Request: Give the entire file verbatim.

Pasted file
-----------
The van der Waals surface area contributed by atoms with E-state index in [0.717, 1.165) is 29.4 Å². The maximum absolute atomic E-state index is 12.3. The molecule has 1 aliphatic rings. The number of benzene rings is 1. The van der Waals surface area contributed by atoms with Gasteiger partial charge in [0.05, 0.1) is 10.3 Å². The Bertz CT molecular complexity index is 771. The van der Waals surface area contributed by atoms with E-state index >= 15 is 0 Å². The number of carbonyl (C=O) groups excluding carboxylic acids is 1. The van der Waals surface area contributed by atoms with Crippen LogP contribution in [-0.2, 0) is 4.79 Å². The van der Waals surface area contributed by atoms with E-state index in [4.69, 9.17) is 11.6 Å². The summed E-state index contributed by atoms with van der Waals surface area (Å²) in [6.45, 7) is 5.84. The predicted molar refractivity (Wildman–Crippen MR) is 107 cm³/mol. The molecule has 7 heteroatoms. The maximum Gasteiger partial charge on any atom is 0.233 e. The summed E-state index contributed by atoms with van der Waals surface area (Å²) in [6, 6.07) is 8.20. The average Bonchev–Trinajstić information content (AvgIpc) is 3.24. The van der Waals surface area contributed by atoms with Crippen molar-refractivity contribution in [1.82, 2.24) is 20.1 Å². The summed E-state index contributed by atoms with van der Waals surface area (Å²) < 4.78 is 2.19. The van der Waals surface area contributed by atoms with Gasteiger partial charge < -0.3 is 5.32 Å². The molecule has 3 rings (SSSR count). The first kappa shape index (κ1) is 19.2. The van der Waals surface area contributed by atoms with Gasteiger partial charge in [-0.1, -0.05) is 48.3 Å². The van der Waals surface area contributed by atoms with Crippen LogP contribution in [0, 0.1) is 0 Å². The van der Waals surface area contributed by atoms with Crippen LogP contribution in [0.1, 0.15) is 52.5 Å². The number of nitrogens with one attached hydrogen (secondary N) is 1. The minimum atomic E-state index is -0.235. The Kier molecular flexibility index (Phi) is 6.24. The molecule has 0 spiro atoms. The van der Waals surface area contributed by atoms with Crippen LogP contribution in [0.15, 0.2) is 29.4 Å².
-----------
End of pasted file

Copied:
The van der Waals surface area contributed by atoms with E-state index in [0.717, 1.165) is 29.4 Å². The maximum absolute atomic E-state index is 12.3. The molecule has 1 aliphatic rings. The number of benzene rings is 1. The van der Waals surface area contributed by atoms with Gasteiger partial charge in [0.05, 0.1) is 10.3 Å². The Bertz CT molecular complexity index is 771. The van der Waals surface area contributed by atoms with E-state index >= 15 is 0 Å². The number of carbonyl (C=O) groups excluding carboxylic acids is 1. The van der Waals surface area contributed by atoms with Crippen LogP contribution in [-0.2, 0) is 4.79 Å². The van der Waals surface area contributed by atoms with E-state index in [4.69, 9.17) is 11.6 Å². The summed E-state index contributed by atoms with van der Waals surface area (Å²) in [6.45, 7) is 5.84. The predicted molar refractivity (Wildman–Crippen MR) is 107 cm³/mol. The molecule has 7 heteroatoms. The maximum Gasteiger partial charge on any atom is 0.233 e. The summed E-state index contributed by atoms with van der Waals surface area (Å²) in [6, 6.07) is 8.20. The average Bonchev–Trinajstić information content (AvgIpc) is 3.24. The van der Waals surface area contributed by atoms with Crippen molar-refractivity contribution in [1.82, 2.24) is 20.1 Å². The summed E-state index contributed by atoms with van der Waals surface area (Å²) < 4.78 is 2.19. The van der Waals surface area contributed by atoms with Gasteiger partial charge < -0.3 is 5.32 Å². The molecule has 3 rings (SSSR count). The first kappa shape index (κ1) is 19.2. The van der Waals surface area contributed by atoms with Gasteiger partial charge in [-0.1, -0.05) is 48.3 Å². The van der Waals surface area contributed by atoms with Crippen LogP contribution in [0, 0.1) is 0 Å². The van der Waals surface area contributed by atoms with Crippen LogP contribution in [0.1, 0.15) is 52.5 Å². The number of nitrogens with one attached hydrogen (secondary N) is 1. The minimum atomic E-state index is -0.235. The Kier molecular flexibility index (Phi) is 6.24. The molecule has 0 spiro atoms. The van der Waals surface area contributed by atoms with Crippen LogP contribution in [0.15, 0.2) is 29.4 Å².